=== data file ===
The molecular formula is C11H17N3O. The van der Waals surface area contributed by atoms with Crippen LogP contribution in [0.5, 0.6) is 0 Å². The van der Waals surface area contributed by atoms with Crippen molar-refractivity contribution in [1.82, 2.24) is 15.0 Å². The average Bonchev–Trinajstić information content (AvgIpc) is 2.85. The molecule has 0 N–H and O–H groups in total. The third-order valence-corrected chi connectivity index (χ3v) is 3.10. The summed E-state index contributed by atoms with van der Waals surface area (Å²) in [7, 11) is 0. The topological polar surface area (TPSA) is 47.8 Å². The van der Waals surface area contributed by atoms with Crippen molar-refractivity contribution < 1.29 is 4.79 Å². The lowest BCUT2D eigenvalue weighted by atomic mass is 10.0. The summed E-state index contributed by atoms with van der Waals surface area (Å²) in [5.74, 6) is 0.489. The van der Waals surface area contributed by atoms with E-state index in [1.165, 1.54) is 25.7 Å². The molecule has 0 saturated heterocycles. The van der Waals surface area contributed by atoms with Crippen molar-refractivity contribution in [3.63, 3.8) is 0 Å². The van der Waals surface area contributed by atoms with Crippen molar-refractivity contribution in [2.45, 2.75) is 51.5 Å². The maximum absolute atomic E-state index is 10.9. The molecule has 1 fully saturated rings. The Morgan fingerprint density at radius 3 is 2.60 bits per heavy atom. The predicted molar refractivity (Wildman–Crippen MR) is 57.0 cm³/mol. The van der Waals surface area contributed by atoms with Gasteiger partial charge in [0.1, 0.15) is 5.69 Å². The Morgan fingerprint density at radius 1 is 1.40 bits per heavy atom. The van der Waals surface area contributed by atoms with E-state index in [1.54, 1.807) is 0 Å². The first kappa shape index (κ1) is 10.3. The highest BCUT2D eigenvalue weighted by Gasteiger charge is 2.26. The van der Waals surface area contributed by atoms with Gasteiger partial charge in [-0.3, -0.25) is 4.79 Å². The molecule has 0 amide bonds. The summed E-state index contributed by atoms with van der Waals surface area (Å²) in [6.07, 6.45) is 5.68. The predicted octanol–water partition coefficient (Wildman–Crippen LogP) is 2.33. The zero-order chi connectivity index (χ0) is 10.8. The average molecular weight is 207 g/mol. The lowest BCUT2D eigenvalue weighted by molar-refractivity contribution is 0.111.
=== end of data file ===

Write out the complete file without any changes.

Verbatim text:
The molecular formula is C11H17N3O. The van der Waals surface area contributed by atoms with Crippen LogP contribution in [0.5, 0.6) is 0 Å². The van der Waals surface area contributed by atoms with Crippen molar-refractivity contribution in [1.82, 2.24) is 15.0 Å². The average Bonchev–Trinajstić information content (AvgIpc) is 2.85. The molecule has 0 N–H and O–H groups in total. The third-order valence-corrected chi connectivity index (χ3v) is 3.10. The summed E-state index contributed by atoms with van der Waals surface area (Å²) in [7, 11) is 0. The topological polar surface area (TPSA) is 47.8 Å². The van der Waals surface area contributed by atoms with Crippen molar-refractivity contribution < 1.29 is 4.79 Å². The lowest BCUT2D eigenvalue weighted by atomic mass is 10.0. The summed E-state index contributed by atoms with van der Waals surface area (Å²) in [5.74, 6) is 0.489. The van der Waals surface area contributed by atoms with E-state index in [1.165, 1.54) is 25.7 Å². The molecule has 0 saturated heterocycles. The van der Waals surface area contributed by atoms with Crippen molar-refractivity contribution in [3.63, 3.8) is 0 Å². The van der Waals surface area contributed by atoms with Crippen molar-refractivity contribution in [2.45, 2.75) is 51.5 Å². The maximum absolute atomic E-state index is 10.9. The molecule has 1 fully saturated rings. The Morgan fingerprint density at radius 3 is 2.60 bits per heavy atom. The predicted molar refractivity (Wildman–Crippen MR) is 57.0 cm³/mol. The van der Waals surface area contributed by atoms with Gasteiger partial charge in [0.1, 0.15) is 5.69 Å². The Morgan fingerprint density at radius 1 is 1.40 bits per heavy atom. The van der Waals surface area contributed by atoms with E-state index in [1.54, 1.807) is 0 Å². The first kappa shape index (κ1) is 10.3. The highest BCUT2D eigenvalue weighted by Gasteiger charge is 2.26. The van der Waals surface area contributed by atoms with Gasteiger partial charge in [-0.3, -0.25) is 4.79 Å². The molecule has 0 amide bonds. The summed E-state index contributed by atoms with van der Waals surface area (Å²) in [6.07, 6.45) is 5.68. The predicted octanol–water partition coefficient (Wildman–Crippen LogP) is 2.33. The zero-order chi connectivity index (χ0) is 10.8. The average molecular weight is 207 g/mol. The lowest BCUT2D eigenvalue weighted by molar-refractivity contribution is 0.111.